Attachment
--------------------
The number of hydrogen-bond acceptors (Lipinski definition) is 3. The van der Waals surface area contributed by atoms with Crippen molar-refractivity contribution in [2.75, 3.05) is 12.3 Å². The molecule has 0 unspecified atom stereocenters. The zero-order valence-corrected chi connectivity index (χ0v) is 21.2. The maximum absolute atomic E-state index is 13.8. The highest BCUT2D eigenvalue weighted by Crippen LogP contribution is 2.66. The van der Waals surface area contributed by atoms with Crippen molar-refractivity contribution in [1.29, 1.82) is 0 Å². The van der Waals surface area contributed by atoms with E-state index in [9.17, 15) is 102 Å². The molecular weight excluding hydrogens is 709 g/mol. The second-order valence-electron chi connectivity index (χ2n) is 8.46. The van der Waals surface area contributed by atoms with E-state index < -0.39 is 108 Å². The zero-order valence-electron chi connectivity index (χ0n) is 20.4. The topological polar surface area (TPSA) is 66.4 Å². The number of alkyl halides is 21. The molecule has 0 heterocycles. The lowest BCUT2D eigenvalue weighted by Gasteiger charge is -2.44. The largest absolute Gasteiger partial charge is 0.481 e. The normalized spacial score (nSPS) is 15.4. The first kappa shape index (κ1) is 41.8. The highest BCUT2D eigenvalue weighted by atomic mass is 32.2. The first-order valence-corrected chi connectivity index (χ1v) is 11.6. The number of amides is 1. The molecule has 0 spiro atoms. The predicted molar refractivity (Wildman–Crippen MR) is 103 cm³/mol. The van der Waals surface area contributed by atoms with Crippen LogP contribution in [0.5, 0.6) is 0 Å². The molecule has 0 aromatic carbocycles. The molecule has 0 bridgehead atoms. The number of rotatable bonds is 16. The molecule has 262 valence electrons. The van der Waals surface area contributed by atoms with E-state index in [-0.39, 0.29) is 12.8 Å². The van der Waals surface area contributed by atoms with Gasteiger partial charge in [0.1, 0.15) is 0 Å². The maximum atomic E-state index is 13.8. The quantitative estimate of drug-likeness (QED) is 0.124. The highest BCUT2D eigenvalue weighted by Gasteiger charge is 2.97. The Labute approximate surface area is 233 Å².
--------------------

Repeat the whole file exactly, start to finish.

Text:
The number of hydrogen-bond acceptors (Lipinski definition) is 3. The van der Waals surface area contributed by atoms with Crippen molar-refractivity contribution in [2.75, 3.05) is 12.3 Å². The molecule has 0 unspecified atom stereocenters. The zero-order valence-corrected chi connectivity index (χ0v) is 21.2. The maximum absolute atomic E-state index is 13.8. The highest BCUT2D eigenvalue weighted by Crippen LogP contribution is 2.66. The van der Waals surface area contributed by atoms with Crippen molar-refractivity contribution in [1.29, 1.82) is 0 Å². The van der Waals surface area contributed by atoms with E-state index in [9.17, 15) is 102 Å². The molecular weight excluding hydrogens is 709 g/mol. The second-order valence-electron chi connectivity index (χ2n) is 8.46. The van der Waals surface area contributed by atoms with E-state index < -0.39 is 108 Å². The zero-order valence-electron chi connectivity index (χ0n) is 20.4. The topological polar surface area (TPSA) is 66.4 Å². The number of alkyl halides is 21. The molecule has 0 heterocycles. The lowest BCUT2D eigenvalue weighted by Gasteiger charge is -2.44. The largest absolute Gasteiger partial charge is 0.481 e. The normalized spacial score (nSPS) is 15.4. The first kappa shape index (κ1) is 41.8. The highest BCUT2D eigenvalue weighted by atomic mass is 32.2. The first-order valence-corrected chi connectivity index (χ1v) is 11.6. The number of amides is 1. The molecule has 0 spiro atoms. The predicted molar refractivity (Wildman–Crippen MR) is 103 cm³/mol. The van der Waals surface area contributed by atoms with Crippen LogP contribution in [0.5, 0.6) is 0 Å². The molecule has 0 aromatic carbocycles. The molecule has 0 bridgehead atoms. The number of rotatable bonds is 16. The molecule has 262 valence electrons. The van der Waals surface area contributed by atoms with E-state index in [-0.39, 0.29) is 12.8 Å². The van der Waals surface area contributed by atoms with Gasteiger partial charge in [0.1, 0.15) is 0 Å². The maximum atomic E-state index is 13.8. The quantitative estimate of drug-likeness (QED) is 0.124. The highest BCUT2D eigenvalue weighted by Gasteiger charge is 2.97. The Labute approximate surface area is 233 Å².